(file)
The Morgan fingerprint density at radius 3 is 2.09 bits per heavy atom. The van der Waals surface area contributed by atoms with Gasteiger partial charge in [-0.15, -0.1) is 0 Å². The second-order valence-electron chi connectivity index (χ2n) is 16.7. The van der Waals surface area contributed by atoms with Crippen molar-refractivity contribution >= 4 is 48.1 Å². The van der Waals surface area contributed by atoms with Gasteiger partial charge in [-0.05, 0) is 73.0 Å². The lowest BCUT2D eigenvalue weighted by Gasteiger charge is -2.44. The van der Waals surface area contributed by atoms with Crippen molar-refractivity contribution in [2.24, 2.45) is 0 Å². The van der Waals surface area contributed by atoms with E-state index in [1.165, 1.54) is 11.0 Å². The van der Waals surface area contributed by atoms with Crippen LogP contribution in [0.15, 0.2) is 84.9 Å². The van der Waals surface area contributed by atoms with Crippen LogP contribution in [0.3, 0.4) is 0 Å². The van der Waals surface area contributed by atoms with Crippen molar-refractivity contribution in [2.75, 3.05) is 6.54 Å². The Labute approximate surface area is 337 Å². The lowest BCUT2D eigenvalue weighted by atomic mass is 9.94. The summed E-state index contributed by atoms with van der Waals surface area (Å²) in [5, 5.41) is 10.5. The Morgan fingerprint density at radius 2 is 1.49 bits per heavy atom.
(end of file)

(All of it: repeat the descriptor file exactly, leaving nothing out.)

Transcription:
The Morgan fingerprint density at radius 3 is 2.09 bits per heavy atom. The van der Waals surface area contributed by atoms with Gasteiger partial charge in [-0.15, -0.1) is 0 Å². The second-order valence-electron chi connectivity index (χ2n) is 16.7. The van der Waals surface area contributed by atoms with Crippen molar-refractivity contribution >= 4 is 48.1 Å². The van der Waals surface area contributed by atoms with Gasteiger partial charge in [-0.05, 0) is 73.0 Å². The lowest BCUT2D eigenvalue weighted by Gasteiger charge is -2.44. The van der Waals surface area contributed by atoms with Crippen molar-refractivity contribution in [2.24, 2.45) is 0 Å². The van der Waals surface area contributed by atoms with E-state index in [1.165, 1.54) is 11.0 Å². The van der Waals surface area contributed by atoms with Crippen LogP contribution in [0.15, 0.2) is 84.9 Å². The van der Waals surface area contributed by atoms with Crippen LogP contribution in [0.3, 0.4) is 0 Å². The van der Waals surface area contributed by atoms with Crippen molar-refractivity contribution in [2.75, 3.05) is 6.54 Å². The Labute approximate surface area is 337 Å². The lowest BCUT2D eigenvalue weighted by atomic mass is 9.94. The summed E-state index contributed by atoms with van der Waals surface area (Å²) in [5, 5.41) is 10.5. The Morgan fingerprint density at radius 2 is 1.49 bits per heavy atom.